Digital Forensics/Electronic Evidence
Digital forensics/ electronic evidence Digital forensic involves the concept of retrieving information from computer media. Advancement in technology has made it possible for digital forensic to develop and investigators have found an easier way to capture computer criminals. Digital forensic ensures accuracy is observed and criminals are brought to justice (Daniel, 2012). The three types of crimes covered under digital forensic include. child pornography which is the most diverse type of digital crime. Child pornography destroys the minds of children and at times, it bullies them. Therefore, curbing the problem in time will assist to end this type of computer crime. Theft of personal information is another form of digital crime covered under digital forensic (Johnson, 2006). Majority of internet and computer users have complained about the increased rate of digital crime where money and other crucial information stolen. Damage of intellectual property is also another type of digital crime. In the scene of crime things like those that encrypted files will be retrieved, deletion of significant files and at times tools can also be retrieved at the crime scene.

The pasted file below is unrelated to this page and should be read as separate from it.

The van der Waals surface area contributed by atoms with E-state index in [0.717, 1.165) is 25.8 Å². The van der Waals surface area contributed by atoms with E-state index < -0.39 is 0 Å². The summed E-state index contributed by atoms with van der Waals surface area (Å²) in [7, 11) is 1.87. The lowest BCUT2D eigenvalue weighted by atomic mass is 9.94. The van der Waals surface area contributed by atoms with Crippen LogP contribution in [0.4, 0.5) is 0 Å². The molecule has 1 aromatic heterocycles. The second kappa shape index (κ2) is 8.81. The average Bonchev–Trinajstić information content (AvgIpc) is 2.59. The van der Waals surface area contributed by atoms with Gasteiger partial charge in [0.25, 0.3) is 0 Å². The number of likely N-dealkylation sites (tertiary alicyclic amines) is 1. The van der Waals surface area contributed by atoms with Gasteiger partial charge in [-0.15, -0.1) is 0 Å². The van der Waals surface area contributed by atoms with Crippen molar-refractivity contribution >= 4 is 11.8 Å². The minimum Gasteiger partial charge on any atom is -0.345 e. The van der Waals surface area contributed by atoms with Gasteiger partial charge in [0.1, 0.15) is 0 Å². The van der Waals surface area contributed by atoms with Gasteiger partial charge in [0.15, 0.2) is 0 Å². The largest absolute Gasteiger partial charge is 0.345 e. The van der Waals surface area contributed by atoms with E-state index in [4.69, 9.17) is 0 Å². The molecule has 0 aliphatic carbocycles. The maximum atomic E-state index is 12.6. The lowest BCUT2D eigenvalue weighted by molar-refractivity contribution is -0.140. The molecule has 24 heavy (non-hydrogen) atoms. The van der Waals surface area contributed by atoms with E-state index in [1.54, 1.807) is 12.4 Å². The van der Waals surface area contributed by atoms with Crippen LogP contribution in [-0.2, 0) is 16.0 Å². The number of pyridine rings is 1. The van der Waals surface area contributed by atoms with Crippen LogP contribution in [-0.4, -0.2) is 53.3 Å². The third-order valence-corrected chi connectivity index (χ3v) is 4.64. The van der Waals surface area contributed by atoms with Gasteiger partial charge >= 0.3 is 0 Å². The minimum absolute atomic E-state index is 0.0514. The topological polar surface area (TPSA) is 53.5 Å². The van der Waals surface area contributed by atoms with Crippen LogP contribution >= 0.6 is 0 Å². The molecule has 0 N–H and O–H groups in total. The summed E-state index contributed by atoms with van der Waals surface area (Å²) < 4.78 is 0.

Improper handlings of electronic evidence can jeopardize with a criminal case adversely. Digital evidence is a new piece of evidence in the court system. Therefore, measures have to be taken to ensure evidence collected through electronic means is well handled and not interfered with to ensure the criminal is proven guilty (Daniel, 2012). Investigators involved in collecting evidence of digital nature ought to have permission to undertake the investigation process. Computers are considered personal therefore. the right procedure should be followed in order to retrieve any form of evidence. In addition, the investigators need to be conversant with computer and electronic operations this will ensure the criminals do not outshine them (Johnson, 2006). Policies with regard to digital evidence should be adhered to prevent interference with the evidence. Digital evidence also recommends that honesty and validity are observed to prevent evidence interference.
Daniel, L. (2012). Digital forensics for legal professionals: Understanding digital evidence from the warrant to the courtroom. Waltham, MA: Syngress/Elsevier.
Johnson, T. A. (2006). Forensic computer crime investigation. Boca Raton: CRC Press.